Foxhall Parker

Obituary of Foxhall Alexander Parker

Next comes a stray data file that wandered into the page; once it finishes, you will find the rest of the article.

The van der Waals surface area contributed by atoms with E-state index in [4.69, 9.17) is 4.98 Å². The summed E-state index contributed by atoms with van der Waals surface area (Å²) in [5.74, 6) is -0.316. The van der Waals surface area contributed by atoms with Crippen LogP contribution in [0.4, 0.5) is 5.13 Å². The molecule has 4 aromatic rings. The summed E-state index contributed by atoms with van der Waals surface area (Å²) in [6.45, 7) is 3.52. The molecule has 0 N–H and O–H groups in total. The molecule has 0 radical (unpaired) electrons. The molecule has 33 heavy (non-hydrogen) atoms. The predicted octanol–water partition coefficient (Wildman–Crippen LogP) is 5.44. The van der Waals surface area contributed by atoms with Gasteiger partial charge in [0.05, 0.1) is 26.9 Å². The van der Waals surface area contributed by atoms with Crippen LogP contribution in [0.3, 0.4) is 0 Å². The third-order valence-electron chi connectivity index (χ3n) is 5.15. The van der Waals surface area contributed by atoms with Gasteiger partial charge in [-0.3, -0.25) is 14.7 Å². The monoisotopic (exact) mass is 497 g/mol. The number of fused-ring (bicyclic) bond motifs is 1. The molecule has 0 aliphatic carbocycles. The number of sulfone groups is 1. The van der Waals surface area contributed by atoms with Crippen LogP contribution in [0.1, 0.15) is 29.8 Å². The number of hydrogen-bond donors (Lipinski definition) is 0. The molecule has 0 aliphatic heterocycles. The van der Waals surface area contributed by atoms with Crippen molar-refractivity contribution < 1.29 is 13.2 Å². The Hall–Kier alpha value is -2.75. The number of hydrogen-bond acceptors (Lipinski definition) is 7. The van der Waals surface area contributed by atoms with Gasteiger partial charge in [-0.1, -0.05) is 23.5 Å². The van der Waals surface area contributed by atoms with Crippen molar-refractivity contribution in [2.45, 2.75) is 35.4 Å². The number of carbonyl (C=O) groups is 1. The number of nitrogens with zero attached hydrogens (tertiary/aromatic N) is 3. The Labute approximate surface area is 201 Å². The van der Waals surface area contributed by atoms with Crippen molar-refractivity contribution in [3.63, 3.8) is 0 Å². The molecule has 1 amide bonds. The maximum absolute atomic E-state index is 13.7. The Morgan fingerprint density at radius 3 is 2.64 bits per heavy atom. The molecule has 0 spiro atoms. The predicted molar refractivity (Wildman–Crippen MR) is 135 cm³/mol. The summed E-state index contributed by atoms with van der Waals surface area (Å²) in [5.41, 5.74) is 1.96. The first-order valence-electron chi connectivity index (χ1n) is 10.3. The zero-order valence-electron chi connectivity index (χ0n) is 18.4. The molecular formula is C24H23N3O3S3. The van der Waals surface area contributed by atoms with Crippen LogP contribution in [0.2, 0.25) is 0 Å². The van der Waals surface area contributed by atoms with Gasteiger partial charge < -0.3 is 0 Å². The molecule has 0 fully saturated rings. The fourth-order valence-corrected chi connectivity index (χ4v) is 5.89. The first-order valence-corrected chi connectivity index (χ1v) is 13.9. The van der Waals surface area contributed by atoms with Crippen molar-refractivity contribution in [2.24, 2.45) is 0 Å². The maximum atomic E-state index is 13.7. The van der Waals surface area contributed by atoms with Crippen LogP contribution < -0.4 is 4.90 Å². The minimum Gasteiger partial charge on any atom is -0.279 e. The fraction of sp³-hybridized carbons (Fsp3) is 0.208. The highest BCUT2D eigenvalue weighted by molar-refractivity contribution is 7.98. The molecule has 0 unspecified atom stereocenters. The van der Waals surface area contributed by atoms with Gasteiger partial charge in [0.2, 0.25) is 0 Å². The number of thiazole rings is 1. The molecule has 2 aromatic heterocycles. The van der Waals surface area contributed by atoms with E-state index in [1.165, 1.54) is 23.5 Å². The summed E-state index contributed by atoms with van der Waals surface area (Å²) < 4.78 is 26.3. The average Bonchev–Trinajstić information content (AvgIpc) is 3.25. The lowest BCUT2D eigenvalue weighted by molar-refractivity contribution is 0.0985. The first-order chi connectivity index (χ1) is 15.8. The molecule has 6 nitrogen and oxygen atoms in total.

Foxhall A. Parker, Biomedical Engineering Pioneer Foxhall A. Parker of Pound Ridge, NY and Vail, CO passed away on December 28, at the age of 94. His passing was peaceful, as befit a peaceable man; remembered for bone-deep kindness and a generous spirit; peppered with the abundance of dry wit that never left him even unto the end of his days. Soft-spoken, but strongly principled; Foxy always thought before he spoke: and what he had to say was worth listening to. Growing up in Katonah, NY (on the property that is now the Bedford Audubon Society’s Bylane Farm), surrounded by forests and fields, he came to love the outdoors and the natural world, which he explored on his demonic Shetland pony, Rocket; or with best friends Hughie Price and Billy Belden. At home, and during summers at Camp Timonous in Maine; he learned to ski and sail and hike, to golf and skate and cut hay -- as well as when to just stop and look around. Exploring the outdoors continued for Foxy through his student years at The Rippowam School, Bedford, NY, St. George’s School, Middletown, RI (Class of 1943); and most especially at Dartmouth College (Class of 1948) and The Thayer School of Engineering (Class of 1949) with the Dartmouth Outing Club. Airplanes and flying were other passions for Foxy Parker. He was a student at St. George’s when the Japanese bombed Pearl Harbor, and, like many other boys that year, he joined the ROTC at school. Immediately upon graduation, he entered the Navy to become a pilot. Instead, the Navy sent him to Dartmouth College and The Thayer; and he spent the next years dividing his time between New Hampshire and the V12. To his regret he never saw combat with the VS 835 squadron, but to his delight he learned to pilot every plane from a Steerman trainer to the Corsair fighters that became his specialty. While stationed in Pensacola, Florida, he performed nighttime aircraft carrier takeoffs and landings above the rough seas of Guantanamo Bay, practiced dogfight duels, and precision maneuvers. There was plenty of downtime in those postwar days, which he and his confederates spent on the water – sailing the Star-Class racing sloop bought used and then refurbished by roomate Tommy Barnes. Foxy went to work at Grumman Aircraft upon graduation. There he happily combined his love of airplanes and engineering; and continued to fly with the Naval Reserves at Floyd Bennet Field. He continued sailing, his love of boats and life on the water only growing. On a ski weekend at Stowe with mutual friends, Foxy met his love and his life, Helen Walker, of Bellport Long Island, NY. Their first date was a daysail on Long Island Sound. “I chased him until he caught me,” Helen remembers, and they were married on June 14, 1952. Foxhall Parker’s father, Morgan Parker, had invented the first disposable scalpel blades and handles. This invention revolutionized surgery; and led to the formation of the Bard Parker Company, a surgical equipment manufacturer. Upon their marriage, the Parkers moved in Westchester, where Foxy went to work as an mechanical engineer, manager, and later consultant at Bard-Parker (later Becton Dickenson) in Danbury Connecticut and, later, Fairfield New Jersey. In 1957 Helen and Foxy truly settled, in their Revolutionary War-era farmhouse on Honey Hollow Road in Pound Ridge, NY. Daughter Patricia Crawford arrived in 1960, and Mary Morgan followed in 1962. In 1967 there arrived the 42” Rhodes Reliant yawl aptly named “Obsession”. Daysails, weekend jaunts, and weeks-long cruises aboard this last bundle of joy introduced the family to treasured islands (Cuttyhunk, Block Island, The Thimbles), favorite anchorages (Tarpaulin Cove, Hamburg Cove, Edgartown) and endless brightwork. Yes, there were hair-raising anchor drags (“Daddy, why is that horse looking in the porthole?”; Woods Hole fog (“Mr. Parker, is it alright if there are boulders up here?”; and that endless brightwork (“that looks pretty good! Another 20 minutes and you can switch to the 360-grit sandpaper”). But mostly, the Parker family, including the dogs, loved the boat. Of course, the dogs’ favorite part was the dinghy rides to the shore, for the Elysian combination of walking, sniffing, piddling, and rolling in or ingesting disgusting decaying sea life while collecting pernicious sandburs. It’s hard to say what was Foxhall’s favorite: a fast reach across the flat seas of Fisher’s Island Sound in a brisk breeze; finessing the trim for the exact balance on each tack of a windward trek towards the Elizabeth Islands; or that perfect second or two of silence when the anchor’s finally set and the engine’s cut. Or it might have been the minutes that immediately followed – sipping a Martini in the cockpit, as the clouds reddened and the evening drifted down, the breeze dropping with it. The Parker family first went to Vail for a Spring-Break ski trip in 1968, and Foxy fell in love with March’s bluebird skies and deep powder. Riva Ridge was his favorite trail, and his swooping descents in Stein Erickson style --tried and tested on the Tuckerman’s Headwall and the slopes of Mount Moosilauke -- were a treat to watch. He took his last runs at the age of 89, swooping a little more carefully, but with the same joy as ever. Throughout his life, Foxhall’s devotion to treasured institutions and causes never wavered. His work at Bard Parker and Becton Dickenson gave him a near-prescient understanding of how the development of new technologies, the engineering to build them, and medicine should be coordinated, linked, and then combined. He was deeply involved with projects exploring this path at The Thayer School of Engineering and The Mary Hitchcock Medical School at Dartmouth. First, in the early 1970’s, there was the Dartmouth Horizons program, where projects in the nascent field of bioengineering were generated and supported. Then, upon his father’s death, The Morgan Parker Memorial Fellowship was established; its mission: to reward outstanding scholars in their work to apply engineering and creativity to the needs of the medical profession. In recognition of his efforts, Foxhall was named a Sylvanus Thayer Fellow, “in recognition of interest in, and commitment to, engineering at Dartmouth”. He also received the Heritage society award from The Society of Manufacturing Engineers’ Education Foundation; and was a lifetime member of the Dartmouth Society of Engineers. Later, he and Helen became involved in the class of ‘48’s alumni group, attending mini-reunions and ski trips, and forging life-long friendships with fellows Sam and Sally, Wilkinson, Bud and Barbara Munson, Pete and Anne Foster, Jack and Ellie Parke, and others. St. George’s School was also close to Foxhall’s heart. In the late 1980’s he was his class’s agent, and later, in 1989, joined the board of Trustees. During his 21 years of service, he was board secretary and treasurer, as well as a member of the Building & Grounds, Development, Investment, and Executive committees. He was elected an honorary trustee in 2010, and in 2018 was awarded the Howard B. Dean Service Award. Memberships: St. Matthew’s Church, Bellport Bay Yacht Club, Bedford Farmer’s Club, Bedford Golf and Tennis Club, Society of Manufacturing Engineers, Dartmouth Society of Engineers, U.S. Navy VS 835 squadron, U.S. Naval Institute. Foxhall A. Parker is survived by wife Helen nee: Walker, of Pound Ridge, NY; daughter Patricia Parker Mueller (Mark), of Vail, CO; and daughter Mary Morgan Parker Davidson (Ron), of EagleVail, CO. Foxhall was buried in a private service at St. Matthew’s Church, Bedford, NY. A memorial service will take place in the Spring. Memorial contributions will be gratefully accepted by: The Bedford Audubon Society / Bylane Farm: 35 Todd Road, Katonah, New York 10536. (914) 232-1999 or: St. George’s School / Geronimo Program 372 Purgatory Road Middletown, RI 02842 (888)- 422-5574